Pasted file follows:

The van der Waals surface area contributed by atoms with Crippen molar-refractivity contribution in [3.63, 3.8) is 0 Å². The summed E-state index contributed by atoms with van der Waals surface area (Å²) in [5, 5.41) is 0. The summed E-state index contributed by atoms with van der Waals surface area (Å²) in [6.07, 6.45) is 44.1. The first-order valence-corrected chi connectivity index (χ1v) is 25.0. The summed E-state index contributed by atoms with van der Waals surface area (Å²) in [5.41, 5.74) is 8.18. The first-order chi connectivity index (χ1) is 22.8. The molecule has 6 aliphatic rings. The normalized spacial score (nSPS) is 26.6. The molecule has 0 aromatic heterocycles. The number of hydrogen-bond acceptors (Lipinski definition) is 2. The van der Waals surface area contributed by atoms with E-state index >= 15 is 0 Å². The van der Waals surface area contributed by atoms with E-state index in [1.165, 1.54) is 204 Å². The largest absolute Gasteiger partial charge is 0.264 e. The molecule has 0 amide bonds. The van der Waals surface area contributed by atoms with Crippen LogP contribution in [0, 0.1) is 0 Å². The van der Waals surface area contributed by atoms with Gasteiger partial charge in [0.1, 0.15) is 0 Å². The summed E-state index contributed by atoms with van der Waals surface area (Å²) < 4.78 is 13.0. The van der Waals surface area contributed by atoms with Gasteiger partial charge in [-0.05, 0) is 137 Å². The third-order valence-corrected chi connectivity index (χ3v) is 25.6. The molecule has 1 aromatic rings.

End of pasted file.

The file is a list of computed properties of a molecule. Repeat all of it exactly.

The van der Waals surface area contributed by atoms with Crippen molar-refractivity contribution in [3.63, 3.8) is 0 Å². The summed E-state index contributed by atoms with van der Waals surface area (Å²) in [5, 5.41) is 0. The summed E-state index contributed by atoms with van der Waals surface area (Å²) in [6.07, 6.45) is 44.1. The first-order valence-corrected chi connectivity index (χ1v) is 25.0. The summed E-state index contributed by atoms with van der Waals surface area (Å²) in [5.41, 5.74) is 8.18. The first-order chi connectivity index (χ1) is 22.8. The molecule has 6 aliphatic rings. The normalized spacial score (nSPS) is 26.6. The molecule has 0 aromatic heterocycles. The number of hydrogen-bond acceptors (Lipinski definition) is 2. The van der Waals surface area contributed by atoms with E-state index >= 15 is 0 Å². The van der Waals surface area contributed by atoms with E-state index in [1.165, 1.54) is 204 Å². The largest absolute Gasteiger partial charge is 0.264 e. The molecule has 0 amide bonds. The van der Waals surface area contributed by atoms with Crippen LogP contribution in [0, 0.1) is 0 Å². The van der Waals surface area contributed by atoms with Gasteiger partial charge in [0.1, 0.15) is 0 Å². The summed E-state index contributed by atoms with van der Waals surface area (Å²) < 4.78 is 13.0. The van der Waals surface area contributed by atoms with Gasteiger partial charge in [-0.05, 0) is 137 Å². The third-order valence-corrected chi connectivity index (χ3v) is 25.6. The molecule has 1 aromatic rings.